President Joe Biden Covers a joint session of Congress, with Vice President Kamala Harris along with House Speaker Nancy Pelosi (D-Calif.)
About the dais behind him, on Wednesday, April 28, 2021.
The day after addressing a joint session of Congress plus a Senate hearing to get his very first masterpiece of national judicial nominees, President Joe Biden continued to highlight cultural and legal diversity to the bench in his next wave of applicants on Thursday.
These nominees are David Estudillo, Who’s now the Presiding Judge of the Grant County Superior Court in Ephrata, Washington; Tana Lin, a member of the Complex Litigation Group of the Seattle, Washington-based company Keller Rohrback LLP; and Christine O’Hearn, who focuses on complex litigation with the New Jersey-based company Brown & Connery LLP.
Estudillo and Lin have been nominated for the Western District of Washington, also Biden tapped O’Hearn for the District of New Jersey.
In his campaign video for the Grant County Superior Court bench some five years back, Estudillo cast his judicial trip in the United States because the”narrative of the American dream”
The son of immigrants who arrived in the United States because farmworkers, Estudillo’s parents saved up to have a grocery shop, where their son worked to pay his way through law school. He started the first decade of his career as a solo practitioner in his self-named law company and concentrated on immigration law and general civil litigation between 2005 and 2015.
Four years after receiving her J.D. from New York University in 1991, Lin cut her teeth in serving the public–first in the Public Defender Service for the District o Columbia then together with all the U.S. Department of Justice Employment Litigation Section for the remainder of the decade.
Lin’s tenure as public protector continues a running tendency for Biden’s nominees.
The president’s initial two judicial nominees, U.S. District Judge Ketanji Brown Jackson along with Candace Jackson-Akiwumi, are equally Black women with histories because public defenders. Republican nominees were keen to question on Wednesday whether they had experience protecting accused terrorists in Guantanamo Bay. Only Judge Jackson, looking for a promotion to the U.S. Court of Appeals for its D.C. Circuit, did, once.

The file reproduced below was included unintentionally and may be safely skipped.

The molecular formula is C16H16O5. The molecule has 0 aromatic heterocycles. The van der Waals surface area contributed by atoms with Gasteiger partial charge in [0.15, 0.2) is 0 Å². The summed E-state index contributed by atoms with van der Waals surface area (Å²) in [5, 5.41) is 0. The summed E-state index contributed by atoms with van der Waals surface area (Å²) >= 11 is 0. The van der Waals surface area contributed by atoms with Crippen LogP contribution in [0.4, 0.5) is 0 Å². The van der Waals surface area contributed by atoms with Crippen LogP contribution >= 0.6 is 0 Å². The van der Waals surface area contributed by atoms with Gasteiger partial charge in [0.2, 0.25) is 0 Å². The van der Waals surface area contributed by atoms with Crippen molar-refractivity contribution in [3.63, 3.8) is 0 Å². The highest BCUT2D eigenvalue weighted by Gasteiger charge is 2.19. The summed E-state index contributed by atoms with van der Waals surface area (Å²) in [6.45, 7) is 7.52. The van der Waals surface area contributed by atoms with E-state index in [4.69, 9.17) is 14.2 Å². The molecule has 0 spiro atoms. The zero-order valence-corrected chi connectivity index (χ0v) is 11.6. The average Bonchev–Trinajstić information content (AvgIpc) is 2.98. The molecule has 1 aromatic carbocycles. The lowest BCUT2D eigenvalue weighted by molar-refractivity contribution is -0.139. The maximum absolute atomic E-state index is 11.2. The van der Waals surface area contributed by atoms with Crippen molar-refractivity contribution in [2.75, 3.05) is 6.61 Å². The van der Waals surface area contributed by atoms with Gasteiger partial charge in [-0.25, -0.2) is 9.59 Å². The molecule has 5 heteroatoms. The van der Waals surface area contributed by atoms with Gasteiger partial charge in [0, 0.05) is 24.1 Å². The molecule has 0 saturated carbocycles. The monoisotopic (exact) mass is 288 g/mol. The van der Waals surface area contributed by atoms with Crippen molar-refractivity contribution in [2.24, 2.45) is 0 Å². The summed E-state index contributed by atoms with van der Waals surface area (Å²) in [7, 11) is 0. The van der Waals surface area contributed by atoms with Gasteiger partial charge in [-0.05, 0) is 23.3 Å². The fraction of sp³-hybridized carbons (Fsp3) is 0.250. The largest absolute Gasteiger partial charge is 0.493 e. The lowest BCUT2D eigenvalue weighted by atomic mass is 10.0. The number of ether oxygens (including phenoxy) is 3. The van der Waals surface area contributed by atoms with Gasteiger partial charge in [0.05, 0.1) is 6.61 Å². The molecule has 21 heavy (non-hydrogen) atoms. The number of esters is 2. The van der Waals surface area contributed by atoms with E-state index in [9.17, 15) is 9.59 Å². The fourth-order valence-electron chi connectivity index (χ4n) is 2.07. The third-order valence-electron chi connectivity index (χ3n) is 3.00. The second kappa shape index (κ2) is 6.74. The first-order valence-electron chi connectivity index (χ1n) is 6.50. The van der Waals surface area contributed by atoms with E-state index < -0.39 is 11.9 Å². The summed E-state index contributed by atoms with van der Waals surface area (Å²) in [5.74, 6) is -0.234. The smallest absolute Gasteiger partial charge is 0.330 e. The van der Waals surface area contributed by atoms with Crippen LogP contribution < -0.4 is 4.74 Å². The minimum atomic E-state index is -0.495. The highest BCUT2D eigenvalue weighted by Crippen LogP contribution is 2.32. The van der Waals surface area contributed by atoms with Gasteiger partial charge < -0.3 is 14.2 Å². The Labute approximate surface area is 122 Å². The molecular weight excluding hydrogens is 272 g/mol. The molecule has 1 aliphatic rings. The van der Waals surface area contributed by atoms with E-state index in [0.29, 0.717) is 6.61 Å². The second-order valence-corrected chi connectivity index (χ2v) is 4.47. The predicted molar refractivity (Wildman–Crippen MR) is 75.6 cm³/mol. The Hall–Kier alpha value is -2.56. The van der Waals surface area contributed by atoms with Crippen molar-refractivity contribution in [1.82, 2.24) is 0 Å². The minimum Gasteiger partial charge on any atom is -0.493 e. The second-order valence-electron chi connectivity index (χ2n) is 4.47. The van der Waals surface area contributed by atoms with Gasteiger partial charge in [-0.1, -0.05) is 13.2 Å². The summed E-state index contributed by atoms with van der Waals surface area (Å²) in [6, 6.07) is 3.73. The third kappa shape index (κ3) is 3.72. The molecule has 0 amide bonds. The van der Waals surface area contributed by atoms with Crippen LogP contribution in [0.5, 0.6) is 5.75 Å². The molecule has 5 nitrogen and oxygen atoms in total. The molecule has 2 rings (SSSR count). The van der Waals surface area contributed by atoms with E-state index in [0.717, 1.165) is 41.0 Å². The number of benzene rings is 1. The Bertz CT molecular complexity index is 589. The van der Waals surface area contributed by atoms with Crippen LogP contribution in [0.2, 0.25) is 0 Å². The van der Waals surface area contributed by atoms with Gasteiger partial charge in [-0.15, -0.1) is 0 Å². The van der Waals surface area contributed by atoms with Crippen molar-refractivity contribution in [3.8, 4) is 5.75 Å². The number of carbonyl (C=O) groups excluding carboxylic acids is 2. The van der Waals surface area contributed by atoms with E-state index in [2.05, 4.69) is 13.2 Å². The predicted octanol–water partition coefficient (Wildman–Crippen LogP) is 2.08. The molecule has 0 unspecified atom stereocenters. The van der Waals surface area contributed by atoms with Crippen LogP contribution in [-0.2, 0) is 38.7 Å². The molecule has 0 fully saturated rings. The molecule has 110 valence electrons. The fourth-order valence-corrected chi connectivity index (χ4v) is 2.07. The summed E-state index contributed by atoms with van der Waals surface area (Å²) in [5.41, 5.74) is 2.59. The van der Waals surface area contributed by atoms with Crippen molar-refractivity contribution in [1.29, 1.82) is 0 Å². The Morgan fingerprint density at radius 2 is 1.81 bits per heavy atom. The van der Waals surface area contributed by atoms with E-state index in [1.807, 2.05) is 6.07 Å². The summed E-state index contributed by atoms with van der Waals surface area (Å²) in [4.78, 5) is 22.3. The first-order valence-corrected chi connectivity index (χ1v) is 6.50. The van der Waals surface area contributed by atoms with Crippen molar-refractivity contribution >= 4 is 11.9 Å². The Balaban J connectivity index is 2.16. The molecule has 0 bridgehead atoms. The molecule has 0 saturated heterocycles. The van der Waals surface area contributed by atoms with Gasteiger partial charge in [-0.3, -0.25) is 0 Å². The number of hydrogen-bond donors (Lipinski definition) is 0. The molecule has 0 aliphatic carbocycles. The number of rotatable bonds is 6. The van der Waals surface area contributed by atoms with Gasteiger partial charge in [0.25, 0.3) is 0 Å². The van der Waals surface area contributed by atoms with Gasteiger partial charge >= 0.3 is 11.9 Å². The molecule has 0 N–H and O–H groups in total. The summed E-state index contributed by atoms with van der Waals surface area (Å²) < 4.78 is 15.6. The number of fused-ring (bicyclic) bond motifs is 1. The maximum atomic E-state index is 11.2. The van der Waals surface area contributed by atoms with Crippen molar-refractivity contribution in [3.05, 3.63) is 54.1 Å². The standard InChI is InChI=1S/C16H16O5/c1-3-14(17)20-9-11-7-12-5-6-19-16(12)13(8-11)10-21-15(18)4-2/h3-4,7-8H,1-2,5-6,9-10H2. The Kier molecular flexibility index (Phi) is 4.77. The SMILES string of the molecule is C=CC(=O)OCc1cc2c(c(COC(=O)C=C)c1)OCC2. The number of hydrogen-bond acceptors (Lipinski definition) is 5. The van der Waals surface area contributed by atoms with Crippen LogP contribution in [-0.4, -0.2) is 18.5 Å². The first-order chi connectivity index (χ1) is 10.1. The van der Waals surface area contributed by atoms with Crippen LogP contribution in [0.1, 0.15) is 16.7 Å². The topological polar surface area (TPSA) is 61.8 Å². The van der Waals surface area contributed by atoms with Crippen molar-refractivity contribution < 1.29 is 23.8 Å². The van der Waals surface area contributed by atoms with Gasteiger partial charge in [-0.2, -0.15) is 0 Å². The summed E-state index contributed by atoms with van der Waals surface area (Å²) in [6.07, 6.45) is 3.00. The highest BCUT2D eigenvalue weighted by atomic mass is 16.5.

Senate Judiciary Chair Dick Durbin (D-Ill.) Emphasized the federal bench could use more judges who have undergone each corner of the legal system.
“You have an extraordinary background in getting served in the public defender office representing… people who regularly struggle in our system of justice,” Durbin told Judge Jackson and Ms. Jackson-Akiwumi on Wednesday. “I think we understand that we’re engaged in a national dialogue about justice, long overdue”
Judge Jackson also spoke about the importance of diversity on the bench.
“It’s kind of similar to the Oliver Wendell Holmes quote which the lifetime of the law isn’t logic it’s experience,” Jackson wrote. “And so I have experienced life in perhaps a different manner than a few of my coworkers because of who I am.”
That conversation is very likely to come up again during Lin’s confirmation hearing.
As a partner at Brown & Connery LLP, O’Hearn concentrated on complex labor and employment litigation. She became an adjunct professor in the Rutgers University School of Law, Camden, between 2006 and 2007. Biden allegedly nominated her to the recommendation of Garden State Democratic Senators Bob Menendez and Cory Booker.
“Ms. O’Hearn has spent much of her career advocating for women in the office and safeguarding the rights of workers against worker discrimination, harassment and a hostile work environment,” Menendez wrote in a statement. “She’s well-versed in labor and employment legislation, is smart, thorough, and detail oriented, and I believe she’ll serve the people of New Jersey well through her administration of fair and impartial justice.”
Booker shared his fellow New Jersey senator’s fulsome praise of O’Hearn.
“Christine O’Hearn is a talented, seasoned, and distinguished litigator who will serve honorably as a federal judge,” Booker composed. “During her career, Ms. O’Hearn has demonstrated a profound commitment to justice as well as an appreciation for the impact which our courts have about the people of our nation.”
The New Jersey Globe noted that O’Hearn would be the 10th female judge in that district in the event confirmed.
(Melina Mara/The Washington Post via Getty)
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